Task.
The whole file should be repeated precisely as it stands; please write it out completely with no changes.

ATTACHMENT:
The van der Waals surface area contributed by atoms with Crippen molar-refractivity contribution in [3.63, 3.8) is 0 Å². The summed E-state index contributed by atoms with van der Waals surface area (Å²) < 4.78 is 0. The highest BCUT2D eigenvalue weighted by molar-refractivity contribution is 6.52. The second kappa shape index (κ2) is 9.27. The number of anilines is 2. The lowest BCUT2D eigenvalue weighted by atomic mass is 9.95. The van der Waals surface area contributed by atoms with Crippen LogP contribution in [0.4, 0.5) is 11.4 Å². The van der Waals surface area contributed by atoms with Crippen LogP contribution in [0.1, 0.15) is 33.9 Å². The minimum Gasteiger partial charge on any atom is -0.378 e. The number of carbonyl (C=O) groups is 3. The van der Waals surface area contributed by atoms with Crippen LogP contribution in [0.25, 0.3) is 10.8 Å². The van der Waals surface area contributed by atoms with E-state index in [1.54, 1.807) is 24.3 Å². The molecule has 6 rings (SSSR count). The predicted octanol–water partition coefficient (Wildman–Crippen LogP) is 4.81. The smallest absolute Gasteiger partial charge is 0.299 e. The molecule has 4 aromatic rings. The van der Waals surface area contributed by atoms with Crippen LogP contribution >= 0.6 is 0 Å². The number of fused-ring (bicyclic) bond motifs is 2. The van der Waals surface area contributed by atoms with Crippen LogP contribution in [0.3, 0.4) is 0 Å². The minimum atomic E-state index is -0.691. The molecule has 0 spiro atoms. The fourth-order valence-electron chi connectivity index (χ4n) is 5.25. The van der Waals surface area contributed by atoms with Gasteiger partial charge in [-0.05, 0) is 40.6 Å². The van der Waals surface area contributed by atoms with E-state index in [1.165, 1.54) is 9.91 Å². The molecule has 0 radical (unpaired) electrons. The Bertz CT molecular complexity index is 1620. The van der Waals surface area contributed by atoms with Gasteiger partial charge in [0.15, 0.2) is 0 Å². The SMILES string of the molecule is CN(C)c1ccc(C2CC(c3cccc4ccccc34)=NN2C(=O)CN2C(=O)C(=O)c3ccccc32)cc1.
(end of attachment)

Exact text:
The van der Waals surface area contributed by atoms with Crippen molar-refractivity contribution in [3.63, 3.8) is 0 Å². The summed E-state index contributed by atoms with van der Waals surface area (Å²) < 4.78 is 0. The highest BCUT2D eigenvalue weighted by molar-refractivity contribution is 6.52. The second kappa shape index (κ2) is 9.27. The number of anilines is 2. The lowest BCUT2D eigenvalue weighted by atomic mass is 9.95. The van der Waals surface area contributed by atoms with Crippen LogP contribution in [0.4, 0.5) is 11.4 Å². The van der Waals surface area contributed by atoms with Crippen LogP contribution in [0.1, 0.15) is 33.9 Å². The minimum Gasteiger partial charge on any atom is -0.378 e. The number of carbonyl (C=O) groups is 3. The van der Waals surface area contributed by atoms with Crippen LogP contribution in [0.25, 0.3) is 10.8 Å². The van der Waals surface area contributed by atoms with E-state index in [1.54, 1.807) is 24.3 Å². The molecule has 6 rings (SSSR count). The predicted octanol–water partition coefficient (Wildman–Crippen LogP) is 4.81. The smallest absolute Gasteiger partial charge is 0.299 e. The molecule has 4 aromatic rings. The van der Waals surface area contributed by atoms with Crippen LogP contribution >= 0.6 is 0 Å². The number of fused-ring (bicyclic) bond motifs is 2. The van der Waals surface area contributed by atoms with Crippen LogP contribution in [0.3, 0.4) is 0 Å². The minimum atomic E-state index is -0.691. The molecule has 0 spiro atoms. The fourth-order valence-electron chi connectivity index (χ4n) is 5.25. The van der Waals surface area contributed by atoms with Gasteiger partial charge in [-0.05, 0) is 40.6 Å². The van der Waals surface area contributed by atoms with E-state index in [1.165, 1.54) is 9.91 Å². The molecule has 0 radical (unpaired) electrons. The Bertz CT molecular complexity index is 1620. The van der Waals surface area contributed by atoms with Gasteiger partial charge in [0.15, 0.2) is 0 Å². The SMILES string of the molecule is CN(C)c1ccc(C2CC(c3cccc4ccccc34)=NN2C(=O)CN2C(=O)C(=O)c3ccccc32)cc1.